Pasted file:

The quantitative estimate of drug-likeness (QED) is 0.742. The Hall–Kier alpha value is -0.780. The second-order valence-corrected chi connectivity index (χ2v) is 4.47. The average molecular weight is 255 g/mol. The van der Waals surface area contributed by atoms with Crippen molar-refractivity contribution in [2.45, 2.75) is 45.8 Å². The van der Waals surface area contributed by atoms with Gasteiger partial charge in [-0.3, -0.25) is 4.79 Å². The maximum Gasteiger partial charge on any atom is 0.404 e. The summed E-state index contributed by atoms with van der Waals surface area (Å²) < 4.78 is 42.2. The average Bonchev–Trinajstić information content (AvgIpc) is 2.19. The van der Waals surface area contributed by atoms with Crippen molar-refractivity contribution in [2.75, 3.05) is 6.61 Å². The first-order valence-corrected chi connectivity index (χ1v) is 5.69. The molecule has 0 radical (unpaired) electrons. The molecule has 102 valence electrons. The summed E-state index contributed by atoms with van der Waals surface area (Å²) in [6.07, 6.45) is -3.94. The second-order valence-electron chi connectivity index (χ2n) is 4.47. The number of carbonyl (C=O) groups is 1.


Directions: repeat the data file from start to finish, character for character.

The quantitative estimate of drug-likeness (QED) is 0.742. The Hall–Kier alpha value is -0.780. The second-order valence-corrected chi connectivity index (χ2v) is 4.47. The average molecular weight is 255 g/mol. The van der Waals surface area contributed by atoms with Crippen molar-refractivity contribution in [2.45, 2.75) is 45.8 Å². The van der Waals surface area contributed by atoms with Gasteiger partial charge in [-0.3, -0.25) is 4.79 Å². The maximum Gasteiger partial charge on any atom is 0.404 e. The summed E-state index contributed by atoms with van der Waals surface area (Å²) < 4.78 is 42.2. The average Bonchev–Trinajstić information content (AvgIpc) is 2.19. The van der Waals surface area contributed by atoms with Crippen molar-refractivity contribution in [2.75, 3.05) is 6.61 Å². The first-order valence-corrected chi connectivity index (χ1v) is 5.69. The molecule has 0 radical (unpaired) electrons. The molecule has 102 valence electrons. The summed E-state index contributed by atoms with van der Waals surface area (Å²) in [6.07, 6.45) is -3.94. The second-order valence-electron chi connectivity index (χ2n) is 4.47. The number of carbonyl (C=O) groups is 1.